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Programming: a Book or Practicing Only?

  1. Jun 4, 2012 #1
    Hi, Everybody

    I'm an electrical engineering student who has been doing Java programming for a while. I have started learning OOP directly from practicing, mostly using youtube tutorials, without getting into theories or concepts before. Lately, I have thought to start reading a book about OOP in an attempt to get a deeper understanding of the concepts behind programming and especially OOP.

    I'm not learning OOP and programming, in general, only to contribute to my discipline, but also as a hobby. I have a vision to learn other languages, such as HTML, CSS, php... so on. For this I want to ask, is it really necessary to read a book abut OOP, or any programming paradigm/language, to be a good programmer? or is practicing more important and enough to do well?

  2. jcsd
  3. Jun 4, 2012 #2
    Well...I don't know about you, but I had been a programmer for a while BEFORE I wanted to learn OOP...not being a CS major but an EE (me too) I was able to follow OOP examples and write an entire OOP program...but I had the feeling and wasn't really getting, so, I audit an OOP class and realized I REALLY wasn't getting it.

    So, I think there are quite a few important concepts you REALLY need to study to fully understand and effectively use OOP...inheritance, encapsulation, etc.

    Other than that, as an engineer, I would recommend learning Python...it's got a lot of modules and tools for engineering/scientific work...I have no use for HTML, CSS, PHP...that's web development stuff...

    my 2cents
  4. Jun 11, 2012 #3
    For me, I didn't need any assistance about changing languages.
    The concept is the same everywhere...
  5. Jun 11, 2012 #4

    Stephen Tashi

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    In my opinion, you are unlikely to learn object oriented programming practices simply by writing code. People who do that merely learn the syntax of an object oriented programming language and they continue to write in a procedural programming style. (The fact that you use classes in your program doesn't mean that you are using object oriented programming.)

    If you think you are an exception to this, verify it by looking at some heavy duty discussions of object oriented programming on the web. Look for some of Marshall Cline's posts. If you know C++, look at his C++ FAQ book.
  6. Jun 11, 2012 #5
    I would recommend going to your university library and reading this
    or perhaps you can find the original on the net somewhere, I tried and failed.

    This is a revised version he wrote years later
    but I think the original was better.

    I would read the original several times and think about it until I was confident I really understood it.

    He is the C++ guy, but I'm not trying to sell C++. The original was trying to communicate some very fundamental ideas about exactly what object oriented programming was. It was trying to get across the core ideas of what this was and how it had evolved from prior ideas.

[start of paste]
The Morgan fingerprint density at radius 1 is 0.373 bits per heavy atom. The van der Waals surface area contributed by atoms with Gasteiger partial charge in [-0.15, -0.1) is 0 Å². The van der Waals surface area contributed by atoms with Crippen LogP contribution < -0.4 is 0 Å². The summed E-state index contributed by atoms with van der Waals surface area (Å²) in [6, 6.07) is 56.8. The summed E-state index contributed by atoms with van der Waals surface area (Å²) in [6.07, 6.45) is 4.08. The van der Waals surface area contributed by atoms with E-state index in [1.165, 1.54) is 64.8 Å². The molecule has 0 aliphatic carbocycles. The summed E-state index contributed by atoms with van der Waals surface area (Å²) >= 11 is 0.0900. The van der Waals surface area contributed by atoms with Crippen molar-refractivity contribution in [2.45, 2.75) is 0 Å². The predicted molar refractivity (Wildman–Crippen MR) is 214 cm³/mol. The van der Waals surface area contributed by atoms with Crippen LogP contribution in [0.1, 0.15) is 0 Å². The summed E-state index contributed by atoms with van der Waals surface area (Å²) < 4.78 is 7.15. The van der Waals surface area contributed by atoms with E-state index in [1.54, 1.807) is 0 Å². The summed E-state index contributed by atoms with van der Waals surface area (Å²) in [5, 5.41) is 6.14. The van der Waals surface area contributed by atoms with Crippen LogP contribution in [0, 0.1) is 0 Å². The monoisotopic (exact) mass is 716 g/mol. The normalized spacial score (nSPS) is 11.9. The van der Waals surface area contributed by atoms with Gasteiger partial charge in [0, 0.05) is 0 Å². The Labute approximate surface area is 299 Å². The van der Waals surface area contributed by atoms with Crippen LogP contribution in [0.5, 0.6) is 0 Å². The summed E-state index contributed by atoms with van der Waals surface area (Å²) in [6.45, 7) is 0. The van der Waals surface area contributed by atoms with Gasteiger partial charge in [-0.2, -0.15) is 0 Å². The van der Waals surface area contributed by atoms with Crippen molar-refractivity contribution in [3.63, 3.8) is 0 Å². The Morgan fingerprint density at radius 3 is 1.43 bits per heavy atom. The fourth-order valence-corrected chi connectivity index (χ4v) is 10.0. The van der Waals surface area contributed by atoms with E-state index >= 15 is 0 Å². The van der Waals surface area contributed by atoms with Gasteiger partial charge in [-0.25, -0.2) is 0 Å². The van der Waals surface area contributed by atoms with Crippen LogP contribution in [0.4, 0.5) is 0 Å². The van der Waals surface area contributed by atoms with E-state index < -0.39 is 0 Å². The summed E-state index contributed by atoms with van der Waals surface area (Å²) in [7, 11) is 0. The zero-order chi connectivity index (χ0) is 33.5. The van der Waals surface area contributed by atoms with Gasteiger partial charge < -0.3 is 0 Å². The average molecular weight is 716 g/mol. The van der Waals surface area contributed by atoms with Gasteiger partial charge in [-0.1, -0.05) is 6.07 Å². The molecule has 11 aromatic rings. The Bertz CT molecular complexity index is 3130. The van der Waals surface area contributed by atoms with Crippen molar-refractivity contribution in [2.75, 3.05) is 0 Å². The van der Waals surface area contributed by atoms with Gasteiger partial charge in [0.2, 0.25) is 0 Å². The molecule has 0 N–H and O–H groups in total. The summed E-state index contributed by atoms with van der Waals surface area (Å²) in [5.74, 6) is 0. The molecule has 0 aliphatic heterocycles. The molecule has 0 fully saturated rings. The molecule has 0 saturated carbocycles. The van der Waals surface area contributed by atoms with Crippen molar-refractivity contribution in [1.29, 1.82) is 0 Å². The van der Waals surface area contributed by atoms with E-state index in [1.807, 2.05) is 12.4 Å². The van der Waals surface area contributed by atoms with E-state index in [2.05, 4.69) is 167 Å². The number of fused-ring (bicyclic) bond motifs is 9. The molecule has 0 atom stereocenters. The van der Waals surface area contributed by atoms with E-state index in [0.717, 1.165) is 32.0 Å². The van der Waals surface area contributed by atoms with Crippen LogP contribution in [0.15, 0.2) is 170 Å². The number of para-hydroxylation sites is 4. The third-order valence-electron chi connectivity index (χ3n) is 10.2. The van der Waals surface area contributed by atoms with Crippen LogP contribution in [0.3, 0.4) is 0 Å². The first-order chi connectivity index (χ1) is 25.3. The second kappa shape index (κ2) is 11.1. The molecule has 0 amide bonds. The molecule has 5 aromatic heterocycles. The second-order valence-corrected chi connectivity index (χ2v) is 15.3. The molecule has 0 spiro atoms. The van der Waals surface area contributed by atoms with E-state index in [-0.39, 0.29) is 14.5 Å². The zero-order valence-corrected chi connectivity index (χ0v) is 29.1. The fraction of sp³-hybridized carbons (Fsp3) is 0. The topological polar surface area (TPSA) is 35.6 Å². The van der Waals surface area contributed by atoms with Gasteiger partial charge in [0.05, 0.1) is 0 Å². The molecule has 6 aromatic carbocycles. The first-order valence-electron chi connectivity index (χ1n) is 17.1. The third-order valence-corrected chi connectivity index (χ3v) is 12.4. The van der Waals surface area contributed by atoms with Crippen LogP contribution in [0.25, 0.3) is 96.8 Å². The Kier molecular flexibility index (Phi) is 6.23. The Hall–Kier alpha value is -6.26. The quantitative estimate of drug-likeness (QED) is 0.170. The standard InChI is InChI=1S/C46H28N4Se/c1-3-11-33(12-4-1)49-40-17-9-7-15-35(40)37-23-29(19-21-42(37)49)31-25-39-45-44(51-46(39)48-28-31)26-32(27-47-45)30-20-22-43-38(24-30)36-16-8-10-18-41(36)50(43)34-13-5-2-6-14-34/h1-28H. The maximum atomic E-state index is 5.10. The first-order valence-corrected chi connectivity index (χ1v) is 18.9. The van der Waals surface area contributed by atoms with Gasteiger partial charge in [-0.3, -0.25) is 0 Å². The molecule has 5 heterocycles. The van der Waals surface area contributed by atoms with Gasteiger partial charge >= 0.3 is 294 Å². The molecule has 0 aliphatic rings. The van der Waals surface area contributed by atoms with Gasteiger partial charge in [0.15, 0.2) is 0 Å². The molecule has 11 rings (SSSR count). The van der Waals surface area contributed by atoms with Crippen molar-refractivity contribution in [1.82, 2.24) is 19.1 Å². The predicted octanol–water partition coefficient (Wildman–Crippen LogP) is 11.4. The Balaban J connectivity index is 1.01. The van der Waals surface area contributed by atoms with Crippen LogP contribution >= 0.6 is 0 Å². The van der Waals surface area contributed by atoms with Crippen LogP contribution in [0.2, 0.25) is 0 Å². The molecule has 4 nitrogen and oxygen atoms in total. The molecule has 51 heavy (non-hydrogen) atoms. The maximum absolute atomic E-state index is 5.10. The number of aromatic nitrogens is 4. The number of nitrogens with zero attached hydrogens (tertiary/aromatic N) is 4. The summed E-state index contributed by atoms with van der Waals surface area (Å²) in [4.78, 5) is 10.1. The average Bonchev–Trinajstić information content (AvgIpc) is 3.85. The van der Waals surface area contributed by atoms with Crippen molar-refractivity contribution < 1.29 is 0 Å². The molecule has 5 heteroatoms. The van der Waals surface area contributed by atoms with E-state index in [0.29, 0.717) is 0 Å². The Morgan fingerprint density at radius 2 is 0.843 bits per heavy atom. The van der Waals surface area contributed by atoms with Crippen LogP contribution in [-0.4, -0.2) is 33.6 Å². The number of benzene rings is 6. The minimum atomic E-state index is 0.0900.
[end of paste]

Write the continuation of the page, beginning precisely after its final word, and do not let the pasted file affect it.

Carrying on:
At the end of the original article there were a couple of sentences, roughly "and there is still this problem and this problem and this problem with object oriented programming. Nobody today knows what the answer to those problems are, but in ten years someone will probably figure that out." I have always wondered whether someone did and what the answer was.
  7. Jun 12, 2012 #6


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    Hey CDTOE and welcome to the forums.

    I would recommend you do both: read books and write your own code.

    The thing is, that if you can learn a lesson from someone else just by reading or hearing their story, you can forgo a lot of the trial and error that they had to go through. Even if this is a little superficial, it still helps you advance to a point that would otherwise take a chunk of your time.

    You don't really have to a C++ programmer to program in an OOP kind of style. If you ever look at John Carmacks code, you'll see that he wrote very good code in C that was in the same kind of vein as an object oriented implementation, before he ended up writing things in C++ (which he did for Doom 3).

    You can, if you really wanted to, implement most of the stuff in C++ for OOP in C with a lot of meta-data and some clever design, but it's probably easier to just use C++.

    In fact if you ever end up getting a repository for a complex platform like a game engine, or something like say Adobe photoshop, or anything with support for complex plugins, scripting interfaces and so on, you will see that the design has tonnes and tonnes of metadata that is used to add all the functionality that makes this possible.

    So the main point I'm trying to say is that you can extend one environment to something a lot more rich and flexible by writing your own code to do this, but most people won't want to do this and instead just get something that someone has already created, and also if it is has been tested and is widely used (and some kind of standard).

    The benefits for doing it yourself is that you have control over everything including the design and the implementation itself and for highly specific custom applications, you need this.
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